- 3 Scenarios Lear Capital Founder Kevin DeMeritt Says Precious Metals Could Protect Against
- Tips To Increase Your Appointment Setting Conversion Rate in 2022 According to Bruntwork
- Amazon FBA, Shipping, Receiving: Kitting and Assembly Solutions Keeps it All Signed, Sealed and Delivered for a Global Marketplace On the Go
Malaysia's AirAsia X to cut costs, may defer plane deliveries: Acting CEO
Malaysia's AirAsia X Bhd (AIRX.KL) will cut flights on unprofitable routes, reorganize staff and defer some aircraft deliveries to turn around the loss-making long-haul budget carrier, the airline's acting chief executive said on Wednesday.
"Capacity reduction and cost-cutting within the organization would be two strategies this year," Benyamin Ismail, the acting Chief Executive Officer of AirAsia X said in a telephone interview. Squeezed by intense competition in Southeast Asia's crowded aviation business, the airline has lost money for the last five quarters.
Ismail was speaking after the long-haul arm of Asia's largest budget carrier, AirAsia (AIRA.KL), reported its fourth-quarter net loss widened, hit by a weaker ringgit and charges from fuel contracts that sent shares sliding to an all-time low. Benyamin was named acting CEO for an indefinite period after former chief Azran Osman Rani resigned following a management reshuffle last month.
At 0230 ET, the shares had bounced back to be down 3.2 percent on the day, while the benchmark index was down 0.5 percent.
Hit with three disasters last year - the disappearance of Malaysian Airlines flight MH370, the same carrier's MH17 shot down over Ukraine, and the crash of the QZ8501 jet operated by an AirAsia X affiliate in Indonesia - demand for air travel in the region has dampened, Ismail said.
But he expects business to pick up again in 2015, as the airline rolls out new promotions and fares to attract passengers. Ismail said the company is focused on returning to net profit in 2015, without disclosing a numerical target.
"In low-cost airlines, as long as you offer good fares, people will travel," he said. "For AirAsia X there was slowness in January because we did not go out with marketing promotions or aggressive advertising out of respect for the families of those involved in the QZ8501 crash."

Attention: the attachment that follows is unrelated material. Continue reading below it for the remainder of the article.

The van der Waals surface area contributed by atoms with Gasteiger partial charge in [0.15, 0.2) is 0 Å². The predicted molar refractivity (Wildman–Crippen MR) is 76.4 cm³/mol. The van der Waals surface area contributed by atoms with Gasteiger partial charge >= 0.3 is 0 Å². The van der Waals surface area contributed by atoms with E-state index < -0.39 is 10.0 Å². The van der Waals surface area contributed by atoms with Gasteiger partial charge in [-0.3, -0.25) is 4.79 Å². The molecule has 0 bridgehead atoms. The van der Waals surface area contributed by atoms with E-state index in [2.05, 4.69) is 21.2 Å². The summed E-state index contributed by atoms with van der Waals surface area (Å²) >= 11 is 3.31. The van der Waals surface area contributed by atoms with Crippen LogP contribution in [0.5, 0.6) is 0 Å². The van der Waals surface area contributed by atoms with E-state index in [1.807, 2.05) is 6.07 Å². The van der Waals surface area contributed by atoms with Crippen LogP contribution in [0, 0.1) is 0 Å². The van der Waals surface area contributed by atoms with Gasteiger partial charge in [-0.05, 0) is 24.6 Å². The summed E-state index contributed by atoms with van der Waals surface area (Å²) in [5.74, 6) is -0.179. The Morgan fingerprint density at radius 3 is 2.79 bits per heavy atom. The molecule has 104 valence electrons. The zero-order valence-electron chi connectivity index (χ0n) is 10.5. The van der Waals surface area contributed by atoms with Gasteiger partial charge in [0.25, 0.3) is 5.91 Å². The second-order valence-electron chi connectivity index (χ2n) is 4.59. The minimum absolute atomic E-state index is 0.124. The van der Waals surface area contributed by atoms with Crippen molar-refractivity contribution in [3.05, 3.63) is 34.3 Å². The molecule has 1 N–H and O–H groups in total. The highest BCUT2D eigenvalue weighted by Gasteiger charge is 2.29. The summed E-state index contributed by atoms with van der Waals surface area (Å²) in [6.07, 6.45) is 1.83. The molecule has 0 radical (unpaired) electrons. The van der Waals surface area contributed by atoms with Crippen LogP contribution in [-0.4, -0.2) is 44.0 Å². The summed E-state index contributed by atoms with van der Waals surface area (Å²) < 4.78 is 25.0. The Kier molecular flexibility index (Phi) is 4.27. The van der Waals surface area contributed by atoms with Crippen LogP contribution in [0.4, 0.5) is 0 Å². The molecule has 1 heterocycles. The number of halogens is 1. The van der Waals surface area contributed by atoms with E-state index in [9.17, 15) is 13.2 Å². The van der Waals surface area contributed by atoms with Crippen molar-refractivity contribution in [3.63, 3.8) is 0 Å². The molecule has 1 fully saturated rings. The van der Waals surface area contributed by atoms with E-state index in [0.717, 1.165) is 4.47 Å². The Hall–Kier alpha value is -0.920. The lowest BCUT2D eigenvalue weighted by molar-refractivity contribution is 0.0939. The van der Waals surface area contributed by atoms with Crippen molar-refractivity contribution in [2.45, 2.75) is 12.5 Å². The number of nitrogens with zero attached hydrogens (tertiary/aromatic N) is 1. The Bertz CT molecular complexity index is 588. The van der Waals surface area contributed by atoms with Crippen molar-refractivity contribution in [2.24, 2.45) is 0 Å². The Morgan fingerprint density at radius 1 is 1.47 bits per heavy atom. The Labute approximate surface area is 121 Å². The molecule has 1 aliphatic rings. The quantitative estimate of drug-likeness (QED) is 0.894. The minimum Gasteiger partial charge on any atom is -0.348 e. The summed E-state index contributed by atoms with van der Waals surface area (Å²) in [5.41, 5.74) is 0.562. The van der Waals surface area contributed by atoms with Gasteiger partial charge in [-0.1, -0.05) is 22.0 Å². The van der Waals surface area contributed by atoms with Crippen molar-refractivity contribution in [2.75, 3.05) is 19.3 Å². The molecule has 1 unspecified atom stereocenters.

Kamarudin Meranun, the CEO of the AirAsia X Group of carriers, said in a separate interview that there were no plans for additional fund-raising after a $109 million rights issue that was announced in January in a move to bolster AirAsia X's balance sheet - now closely watched by analysts.
"The key thing is the first six months. I'm optimistic...the first quarter looks promising based on the early numbers," said Meranun.
The official said he was hopeful that, after a setback earlier this year, approvals from Australian authorities for flights between Bali and Melbourne would be secured by mid-March. The plans were delayed when the airline failed to get clearance from Australia last time around.
Ismail said the airline may look at deferring some plane deliveries and selling slots to potential buyers. "If there are reasonable and keen buyers for those aircraft, we may sell the slots," he said.
AirAsia X will also assess capacity requirements based on plane orders and deliveries coming up in the next few years, he said. This would include looking again at orders for Airbus Group's (AIR.PA) A350 and A330neo jets, Benyamin said.
The carrier has 10 A350s on order and also ordered 50 A330neo aircraft last year. Ismail declined to give specific details but said the airline would focus on using A330neo for its operations.
The A350 was developed by the European aircraft maker at a cost of 11 billion euros ($13.5 billion) and is designed to compete with Boeing Co's (BA)N> 787 and 777 models.